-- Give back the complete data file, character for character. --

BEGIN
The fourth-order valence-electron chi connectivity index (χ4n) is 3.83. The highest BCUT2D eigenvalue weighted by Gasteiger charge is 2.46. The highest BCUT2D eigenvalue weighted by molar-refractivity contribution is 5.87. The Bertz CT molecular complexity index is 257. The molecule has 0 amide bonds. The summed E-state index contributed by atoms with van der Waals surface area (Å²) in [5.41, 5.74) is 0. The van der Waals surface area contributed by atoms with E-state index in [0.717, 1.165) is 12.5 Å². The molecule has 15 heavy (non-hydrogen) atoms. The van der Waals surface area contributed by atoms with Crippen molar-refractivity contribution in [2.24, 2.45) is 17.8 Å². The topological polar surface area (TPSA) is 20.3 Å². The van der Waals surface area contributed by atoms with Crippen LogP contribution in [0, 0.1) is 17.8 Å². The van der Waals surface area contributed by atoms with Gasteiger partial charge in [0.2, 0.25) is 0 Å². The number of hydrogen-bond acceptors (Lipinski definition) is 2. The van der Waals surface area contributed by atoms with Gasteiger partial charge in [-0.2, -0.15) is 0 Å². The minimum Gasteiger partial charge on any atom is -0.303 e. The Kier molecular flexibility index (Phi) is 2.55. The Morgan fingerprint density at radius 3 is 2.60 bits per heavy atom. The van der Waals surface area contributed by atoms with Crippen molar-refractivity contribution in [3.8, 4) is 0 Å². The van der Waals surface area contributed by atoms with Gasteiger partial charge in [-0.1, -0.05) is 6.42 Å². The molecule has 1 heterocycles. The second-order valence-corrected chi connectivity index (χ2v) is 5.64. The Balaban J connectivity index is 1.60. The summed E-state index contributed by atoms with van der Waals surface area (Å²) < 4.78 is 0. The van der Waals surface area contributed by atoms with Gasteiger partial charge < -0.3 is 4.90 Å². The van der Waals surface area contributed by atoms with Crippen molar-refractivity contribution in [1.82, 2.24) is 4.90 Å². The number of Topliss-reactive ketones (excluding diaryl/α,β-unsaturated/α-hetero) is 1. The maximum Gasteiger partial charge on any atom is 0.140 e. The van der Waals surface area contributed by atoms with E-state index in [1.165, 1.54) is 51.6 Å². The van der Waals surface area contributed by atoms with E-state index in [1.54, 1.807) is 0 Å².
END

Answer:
The fourth-order valence-electron chi connectivity index (χ4n) is 3.83. The highest BCUT2D eigenvalue weighted by Gasteiger charge is 2.46. The highest BCUT2D eigenvalue weighted by molar-refractivity contribution is 5.87. The Bertz CT molecular complexity index is 257. The molecule has 0 amide bonds. The summed E-state index contributed by atoms with van der Waals surface area (Å²) in [5.41, 5.74) is 0. The van der Waals surface area contributed by atoms with E-state index in [0.717, 1.165) is 12.5 Å². The molecule has 15 heavy (non-hydrogen) atoms. The van der Waals surface area contributed by atoms with Crippen molar-refractivity contribution in [2.24, 2.45) is 17.8 Å². The topological polar surface area (TPSA) is 20.3 Å². The van der Waals surface area contributed by atoms with Crippen LogP contribution in [0, 0.1) is 17.8 Å². The van der Waals surface area contributed by atoms with Gasteiger partial charge in [0.2, 0.25) is 0 Å². The number of hydrogen-bond acceptors (Lipinski definition) is 2. The van der Waals surface area contributed by atoms with Gasteiger partial charge in [-0.2, -0.15) is 0 Å². The minimum Gasteiger partial charge on any atom is -0.303 e. The Kier molecular flexibility index (Phi) is 2.55. The Morgan fingerprint density at radius 3 is 2.60 bits per heavy atom. The van der Waals surface area contributed by atoms with Crippen molar-refractivity contribution in [3.8, 4) is 0 Å². The van der Waals surface area contributed by atoms with Gasteiger partial charge in [-0.1, -0.05) is 6.42 Å². The molecule has 1 heterocycles. The second-order valence-corrected chi connectivity index (χ2v) is 5.64. The Balaban J connectivity index is 1.60. The summed E-state index contributed by atoms with van der Waals surface area (Å²) < 4.78 is 0. The van der Waals surface area contributed by atoms with Gasteiger partial charge < -0.3 is 4.90 Å². The van der Waals surface area contributed by atoms with Crippen molar-refractivity contribution in [1.82, 2.24) is 4.90 Å². The number of Topliss-reactive ketones (excluding diaryl/α,β-unsaturated/α-hetero) is 1. The maximum Gasteiger partial charge on any atom is 0.140 e. The van der Waals surface area contributed by atoms with E-state index in [1.165, 1.54) is 51.6 Å². The van der Waals surface area contributed by atoms with E-state index in [1.54, 1.807) is 0 Å².